Trimethylamine (TMA) is a gut microbial metabolite—rendered by the enzymatic cleavage of nutrients containing a TMA moiety in their chemical structure. TMA can be oxidized as trimethylamine N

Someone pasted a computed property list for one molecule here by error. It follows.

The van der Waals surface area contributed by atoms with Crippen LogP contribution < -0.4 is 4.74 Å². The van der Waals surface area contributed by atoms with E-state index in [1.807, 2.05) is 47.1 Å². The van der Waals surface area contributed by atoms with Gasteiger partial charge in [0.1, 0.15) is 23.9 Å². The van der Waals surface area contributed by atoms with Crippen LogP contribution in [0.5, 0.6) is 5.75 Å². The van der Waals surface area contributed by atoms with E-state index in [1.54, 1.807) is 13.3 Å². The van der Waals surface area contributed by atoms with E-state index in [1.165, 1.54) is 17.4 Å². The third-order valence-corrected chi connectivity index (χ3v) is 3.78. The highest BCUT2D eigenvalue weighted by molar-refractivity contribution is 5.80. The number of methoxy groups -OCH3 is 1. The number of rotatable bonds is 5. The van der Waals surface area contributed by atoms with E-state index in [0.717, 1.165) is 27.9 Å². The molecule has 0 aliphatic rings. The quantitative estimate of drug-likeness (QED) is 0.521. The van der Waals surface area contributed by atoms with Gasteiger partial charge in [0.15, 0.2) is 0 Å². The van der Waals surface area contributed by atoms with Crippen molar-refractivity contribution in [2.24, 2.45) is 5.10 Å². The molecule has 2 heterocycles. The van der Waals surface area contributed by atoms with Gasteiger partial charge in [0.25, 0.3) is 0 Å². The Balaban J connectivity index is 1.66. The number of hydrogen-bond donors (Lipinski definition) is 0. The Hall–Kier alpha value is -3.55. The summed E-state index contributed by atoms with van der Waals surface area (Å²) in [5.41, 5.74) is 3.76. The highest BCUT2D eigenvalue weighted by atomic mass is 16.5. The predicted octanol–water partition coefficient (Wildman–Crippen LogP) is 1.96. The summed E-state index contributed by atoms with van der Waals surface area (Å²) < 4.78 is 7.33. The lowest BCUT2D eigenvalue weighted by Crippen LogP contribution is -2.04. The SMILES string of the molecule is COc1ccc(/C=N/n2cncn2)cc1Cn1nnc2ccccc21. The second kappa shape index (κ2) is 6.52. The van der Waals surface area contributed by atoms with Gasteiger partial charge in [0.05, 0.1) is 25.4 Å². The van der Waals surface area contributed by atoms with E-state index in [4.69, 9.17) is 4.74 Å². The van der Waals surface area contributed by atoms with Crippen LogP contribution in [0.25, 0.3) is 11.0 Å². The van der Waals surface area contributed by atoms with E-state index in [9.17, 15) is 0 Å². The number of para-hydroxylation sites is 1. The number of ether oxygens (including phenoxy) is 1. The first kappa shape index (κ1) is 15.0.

-oxide (TMAO) catalyzed by hepatic flavin monooxygenases. Circulating TMAO has been demonstrated to portend a pro-inflammatory state, contributing to chronic diseases such as cardiovascular disease and chronic kidney disease. Consequently, TMAO serves as an excellent candidate biomarker for a variety of chronic inflammatory disorders. The highly positive correlation between plasma TMAO and urine TMAO suggests that urine TMAO has the potential to serve as a less invasive biomarker for chronic disease compared to plasma TMAO. In this study, we validated a method to simultaneously measure urine TMA and TMAO concentrations by liquid chromatography–mass spectrometry (LC/MS). Urine TMA and TMAO can be extracted by hexane/butanol under alkaline pH and transferred to the aqueous phase following acidification for LC/MS quantitation. Importantly, during sample processing, none of the nutrients with a chemical structure containing a TMA moiety were spontaneously cleaved to yield TMA. Moreover, we demonstrated that the acidification of urine prevents an increase of TMA after prolonged storage as was observed in non-acidified urine. Finally, here we demonstrated that TMAO can spontaneously degrade to TMA at a very slow rate.
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